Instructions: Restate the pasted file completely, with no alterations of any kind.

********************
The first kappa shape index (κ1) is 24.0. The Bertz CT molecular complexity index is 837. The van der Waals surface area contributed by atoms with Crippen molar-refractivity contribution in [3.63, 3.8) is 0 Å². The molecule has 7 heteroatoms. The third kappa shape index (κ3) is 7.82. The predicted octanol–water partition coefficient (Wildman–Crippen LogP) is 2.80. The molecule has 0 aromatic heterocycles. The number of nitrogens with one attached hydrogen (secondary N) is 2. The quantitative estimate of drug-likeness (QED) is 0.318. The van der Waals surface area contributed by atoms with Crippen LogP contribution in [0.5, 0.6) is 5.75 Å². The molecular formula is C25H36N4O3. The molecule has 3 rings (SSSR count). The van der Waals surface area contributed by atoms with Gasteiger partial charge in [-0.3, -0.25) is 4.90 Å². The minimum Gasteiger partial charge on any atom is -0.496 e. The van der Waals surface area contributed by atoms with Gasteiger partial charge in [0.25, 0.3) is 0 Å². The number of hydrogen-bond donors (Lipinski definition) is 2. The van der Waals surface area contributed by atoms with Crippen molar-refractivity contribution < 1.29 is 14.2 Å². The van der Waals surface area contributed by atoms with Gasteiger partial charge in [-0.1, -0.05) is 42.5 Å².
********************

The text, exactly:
The first kappa shape index (κ1) is 24.0. The Bertz CT molecular complexity index is 837. The van der Waals surface area contributed by atoms with Crippen molar-refractivity contribution in [3.63, 3.8) is 0 Å². The molecule has 7 heteroatoms. The third kappa shape index (κ3) is 7.82. The predicted octanol–water partition coefficient (Wildman–Crippen LogP) is 2.80. The molecule has 0 aromatic heterocycles. The number of nitrogens with one attached hydrogen (secondary N) is 2. The quantitative estimate of drug-likeness (QED) is 0.318. The van der Waals surface area contributed by atoms with Crippen LogP contribution in [0.5, 0.6) is 5.75 Å². The molecular formula is C25H36N4O3. The molecule has 3 rings (SSSR count). The van der Waals surface area contributed by atoms with Gasteiger partial charge in [-0.3, -0.25) is 4.90 Å². The minimum Gasteiger partial charge on any atom is -0.496 e. The van der Waals surface area contributed by atoms with Gasteiger partial charge in [0.25, 0.3) is 0 Å². The number of hydrogen-bond donors (Lipinski definition) is 2. The van der Waals surface area contributed by atoms with Crippen molar-refractivity contribution < 1.29 is 14.2 Å². The van der Waals surface area contributed by atoms with Gasteiger partial charge in [-0.1, -0.05) is 42.5 Å².